Comparative study of bronchoalveolar lavage fluid - effect of species, age, and method of lavage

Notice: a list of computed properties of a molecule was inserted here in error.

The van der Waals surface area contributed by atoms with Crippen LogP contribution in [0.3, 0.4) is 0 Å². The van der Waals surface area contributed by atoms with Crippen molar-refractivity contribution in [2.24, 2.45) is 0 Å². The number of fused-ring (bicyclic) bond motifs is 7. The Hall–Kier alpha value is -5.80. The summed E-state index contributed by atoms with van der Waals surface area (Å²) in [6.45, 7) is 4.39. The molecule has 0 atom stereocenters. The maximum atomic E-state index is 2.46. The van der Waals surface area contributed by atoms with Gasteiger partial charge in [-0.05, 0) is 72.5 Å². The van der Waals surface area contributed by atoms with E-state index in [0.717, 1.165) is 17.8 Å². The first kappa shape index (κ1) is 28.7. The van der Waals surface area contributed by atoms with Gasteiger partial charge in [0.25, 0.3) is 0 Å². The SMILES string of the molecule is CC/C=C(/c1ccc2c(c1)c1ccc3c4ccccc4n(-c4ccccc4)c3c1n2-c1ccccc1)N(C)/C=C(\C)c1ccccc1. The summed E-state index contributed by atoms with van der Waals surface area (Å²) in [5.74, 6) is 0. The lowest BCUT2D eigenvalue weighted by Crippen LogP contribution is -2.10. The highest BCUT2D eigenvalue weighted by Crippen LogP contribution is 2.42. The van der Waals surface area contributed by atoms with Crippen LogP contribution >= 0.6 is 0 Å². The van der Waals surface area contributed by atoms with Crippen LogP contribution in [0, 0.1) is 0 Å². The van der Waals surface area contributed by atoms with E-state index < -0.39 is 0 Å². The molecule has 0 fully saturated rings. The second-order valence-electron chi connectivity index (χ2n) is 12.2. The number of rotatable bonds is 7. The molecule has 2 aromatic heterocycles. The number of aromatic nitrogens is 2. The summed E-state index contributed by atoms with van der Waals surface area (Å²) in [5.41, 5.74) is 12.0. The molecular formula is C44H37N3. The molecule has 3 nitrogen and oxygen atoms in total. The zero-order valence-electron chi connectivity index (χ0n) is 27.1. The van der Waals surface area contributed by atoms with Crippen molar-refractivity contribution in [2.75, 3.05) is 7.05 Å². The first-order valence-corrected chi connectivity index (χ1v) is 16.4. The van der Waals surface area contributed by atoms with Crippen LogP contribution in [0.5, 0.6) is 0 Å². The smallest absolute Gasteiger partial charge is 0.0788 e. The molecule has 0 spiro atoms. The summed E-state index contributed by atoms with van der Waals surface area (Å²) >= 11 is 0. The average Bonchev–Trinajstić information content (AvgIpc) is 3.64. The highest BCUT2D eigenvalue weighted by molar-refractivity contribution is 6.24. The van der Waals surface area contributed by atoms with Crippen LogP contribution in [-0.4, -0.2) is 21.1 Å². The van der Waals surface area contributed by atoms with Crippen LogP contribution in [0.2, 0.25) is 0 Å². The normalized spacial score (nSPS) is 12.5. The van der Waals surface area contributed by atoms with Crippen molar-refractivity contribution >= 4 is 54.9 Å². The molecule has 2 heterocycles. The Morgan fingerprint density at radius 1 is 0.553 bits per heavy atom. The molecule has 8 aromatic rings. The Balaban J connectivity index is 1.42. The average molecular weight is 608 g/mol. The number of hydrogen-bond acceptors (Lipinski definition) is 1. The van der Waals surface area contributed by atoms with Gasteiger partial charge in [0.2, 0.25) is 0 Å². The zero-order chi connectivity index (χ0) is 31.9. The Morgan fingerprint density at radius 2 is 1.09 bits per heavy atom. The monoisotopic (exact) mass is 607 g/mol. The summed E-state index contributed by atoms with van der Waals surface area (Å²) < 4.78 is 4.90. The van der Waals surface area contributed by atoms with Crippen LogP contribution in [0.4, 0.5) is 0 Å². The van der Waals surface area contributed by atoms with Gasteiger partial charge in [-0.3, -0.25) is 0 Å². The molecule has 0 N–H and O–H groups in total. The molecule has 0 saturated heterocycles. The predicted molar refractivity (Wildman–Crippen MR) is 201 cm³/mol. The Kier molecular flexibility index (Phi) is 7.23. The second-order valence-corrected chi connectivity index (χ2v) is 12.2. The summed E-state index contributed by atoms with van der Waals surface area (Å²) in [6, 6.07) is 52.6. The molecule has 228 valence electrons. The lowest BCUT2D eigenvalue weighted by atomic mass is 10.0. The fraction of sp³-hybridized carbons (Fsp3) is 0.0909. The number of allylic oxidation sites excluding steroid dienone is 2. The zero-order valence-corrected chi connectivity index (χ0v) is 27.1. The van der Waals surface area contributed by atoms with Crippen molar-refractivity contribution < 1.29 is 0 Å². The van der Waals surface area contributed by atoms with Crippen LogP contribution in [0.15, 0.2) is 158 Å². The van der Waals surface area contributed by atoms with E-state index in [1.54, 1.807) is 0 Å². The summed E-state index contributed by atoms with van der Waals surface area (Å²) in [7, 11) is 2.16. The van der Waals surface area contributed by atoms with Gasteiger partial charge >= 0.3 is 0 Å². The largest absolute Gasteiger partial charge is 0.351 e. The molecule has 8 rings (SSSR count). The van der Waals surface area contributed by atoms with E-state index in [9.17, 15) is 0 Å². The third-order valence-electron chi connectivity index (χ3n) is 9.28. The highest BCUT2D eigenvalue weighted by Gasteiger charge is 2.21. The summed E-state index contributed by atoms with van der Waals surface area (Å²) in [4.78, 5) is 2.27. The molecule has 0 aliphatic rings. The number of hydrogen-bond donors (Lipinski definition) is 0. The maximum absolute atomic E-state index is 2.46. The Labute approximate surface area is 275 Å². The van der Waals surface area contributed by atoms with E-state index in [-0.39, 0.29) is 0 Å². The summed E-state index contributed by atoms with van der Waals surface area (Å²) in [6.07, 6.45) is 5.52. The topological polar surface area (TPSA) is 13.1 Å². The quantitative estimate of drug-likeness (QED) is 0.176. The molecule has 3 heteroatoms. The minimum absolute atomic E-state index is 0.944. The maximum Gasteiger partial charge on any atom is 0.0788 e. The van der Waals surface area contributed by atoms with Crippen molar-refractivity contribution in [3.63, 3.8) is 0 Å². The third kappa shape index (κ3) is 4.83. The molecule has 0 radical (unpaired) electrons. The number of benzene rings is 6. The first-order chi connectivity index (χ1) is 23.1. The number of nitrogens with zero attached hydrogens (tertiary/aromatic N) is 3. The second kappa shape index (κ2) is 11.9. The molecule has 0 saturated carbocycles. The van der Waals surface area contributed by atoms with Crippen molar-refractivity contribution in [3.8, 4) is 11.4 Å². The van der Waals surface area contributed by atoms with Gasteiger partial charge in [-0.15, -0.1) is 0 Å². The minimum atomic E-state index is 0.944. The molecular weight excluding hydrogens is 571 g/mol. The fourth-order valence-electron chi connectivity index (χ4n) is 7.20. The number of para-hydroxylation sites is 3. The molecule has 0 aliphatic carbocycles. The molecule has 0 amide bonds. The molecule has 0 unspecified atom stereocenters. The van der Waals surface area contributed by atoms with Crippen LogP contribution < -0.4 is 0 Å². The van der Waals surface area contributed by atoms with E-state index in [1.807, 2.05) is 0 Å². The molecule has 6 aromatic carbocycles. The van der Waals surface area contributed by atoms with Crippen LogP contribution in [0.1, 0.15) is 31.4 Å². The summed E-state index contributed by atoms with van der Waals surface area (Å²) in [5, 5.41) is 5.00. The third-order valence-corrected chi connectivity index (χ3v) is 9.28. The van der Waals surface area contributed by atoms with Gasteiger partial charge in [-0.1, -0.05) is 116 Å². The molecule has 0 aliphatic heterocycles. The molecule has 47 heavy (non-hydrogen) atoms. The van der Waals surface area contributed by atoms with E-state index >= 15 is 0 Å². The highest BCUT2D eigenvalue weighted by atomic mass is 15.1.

The analysis of bronchoalveolar lavage fluid has been used as a probe to detect lung injury in toxicological studies and to diagnose the disease state of the lung in humans. To determine how variable the content of lavage fluid from different species is, bronchoalveolar lovage fluids from normal individuals of four species (hamster, rat, guinea pig, and rabbit) were compared for enzymatic and cellular content as well as total protein and sialic acid. In addition, lavage fluid from young adult rats and hamsters was compared to that from older animals. Finally, the effect of the method of lavage on lavage fluid content was evaluated by comparing lavage fluid obtained from an excised lung with that from a lavage performed in vivo. In general, lavage fluids from the four species were similar. However, lavage fluid from guinea pigs had higher numbers of granulocytes and higher mean beta-glucuronidase activities than fluids from other species. Rats had higher mean alkaline phosphatase activi ties, reflecting higher serum values of this enzyme. Older hamsters had more protein in their lavage fluid than younger animals, and older rats had lower elastase inhibitory activity than young rats. Performing lavage in vivo, as compared to in vitro, did not greatly alter the lavage fluid except for a trend toward a higher level of sialic acid in fluid taken from the living animal.